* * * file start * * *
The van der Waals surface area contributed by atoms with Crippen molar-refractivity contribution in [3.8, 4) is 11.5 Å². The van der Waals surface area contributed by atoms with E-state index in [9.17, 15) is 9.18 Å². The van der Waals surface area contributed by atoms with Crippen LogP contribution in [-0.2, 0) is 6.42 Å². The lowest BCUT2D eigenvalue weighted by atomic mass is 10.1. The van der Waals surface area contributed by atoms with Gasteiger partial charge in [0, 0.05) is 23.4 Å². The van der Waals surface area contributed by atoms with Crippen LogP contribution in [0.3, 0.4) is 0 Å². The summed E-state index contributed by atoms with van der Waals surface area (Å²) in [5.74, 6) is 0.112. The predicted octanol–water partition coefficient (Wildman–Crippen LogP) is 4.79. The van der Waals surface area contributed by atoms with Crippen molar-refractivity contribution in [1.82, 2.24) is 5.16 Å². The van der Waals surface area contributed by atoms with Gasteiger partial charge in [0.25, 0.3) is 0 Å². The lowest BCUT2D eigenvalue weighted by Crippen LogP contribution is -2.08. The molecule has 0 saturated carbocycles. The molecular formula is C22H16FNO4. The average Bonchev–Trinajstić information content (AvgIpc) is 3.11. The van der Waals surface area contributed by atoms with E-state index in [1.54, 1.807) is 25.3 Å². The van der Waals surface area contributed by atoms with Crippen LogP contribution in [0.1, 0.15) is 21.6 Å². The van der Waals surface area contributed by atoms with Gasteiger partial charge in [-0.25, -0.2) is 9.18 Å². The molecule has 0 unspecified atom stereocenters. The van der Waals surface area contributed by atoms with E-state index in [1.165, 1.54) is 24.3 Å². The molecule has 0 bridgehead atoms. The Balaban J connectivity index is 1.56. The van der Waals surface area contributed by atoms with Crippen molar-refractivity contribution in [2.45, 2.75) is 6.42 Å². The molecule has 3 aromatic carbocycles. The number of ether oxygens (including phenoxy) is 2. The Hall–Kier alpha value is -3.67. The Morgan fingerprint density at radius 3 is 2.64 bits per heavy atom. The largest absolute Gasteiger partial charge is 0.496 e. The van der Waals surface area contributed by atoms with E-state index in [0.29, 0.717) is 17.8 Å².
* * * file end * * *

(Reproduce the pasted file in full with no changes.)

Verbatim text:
The van der Waals surface area contributed by atoms with Crippen molar-refractivity contribution in [3.8, 4) is 11.5 Å². The van der Waals surface area contributed by atoms with E-state index in [9.17, 15) is 9.18 Å². The van der Waals surface area contributed by atoms with Crippen LogP contribution in [-0.2, 0) is 6.42 Å². The lowest BCUT2D eigenvalue weighted by atomic mass is 10.1. The van der Waals surface area contributed by atoms with Gasteiger partial charge in [0, 0.05) is 23.4 Å². The van der Waals surface area contributed by atoms with Crippen LogP contribution in [0.3, 0.4) is 0 Å². The summed E-state index contributed by atoms with van der Waals surface area (Å²) in [5.74, 6) is 0.112. The predicted octanol–water partition coefficient (Wildman–Crippen LogP) is 4.79. The van der Waals surface area contributed by atoms with Crippen molar-refractivity contribution in [1.82, 2.24) is 5.16 Å². The van der Waals surface area contributed by atoms with Gasteiger partial charge in [0.25, 0.3) is 0 Å². The lowest BCUT2D eigenvalue weighted by Crippen LogP contribution is -2.08. The molecule has 0 saturated carbocycles. The molecular formula is C22H16FNO4. The average Bonchev–Trinajstić information content (AvgIpc) is 3.11. The van der Waals surface area contributed by atoms with E-state index in [1.54, 1.807) is 25.3 Å². The van der Waals surface area contributed by atoms with Crippen LogP contribution in [0.1, 0.15) is 21.6 Å². The van der Waals surface area contributed by atoms with Gasteiger partial charge in [-0.25, -0.2) is 9.18 Å². The molecule has 0 unspecified atom stereocenters. The van der Waals surface area contributed by atoms with E-state index in [1.165, 1.54) is 24.3 Å². The molecule has 0 bridgehead atoms. The Balaban J connectivity index is 1.56. The van der Waals surface area contributed by atoms with Crippen molar-refractivity contribution in [2.45, 2.75) is 6.42 Å². The molecule has 3 aromatic carbocycles. The number of ether oxygens (including phenoxy) is 2. The Hall–Kier alpha value is -3.67. The Morgan fingerprint density at radius 3 is 2.64 bits per heavy atom. The largest absolute Gasteiger partial charge is 0.496 e. The van der Waals surface area contributed by atoms with E-state index in [0.29, 0.717) is 17.8 Å².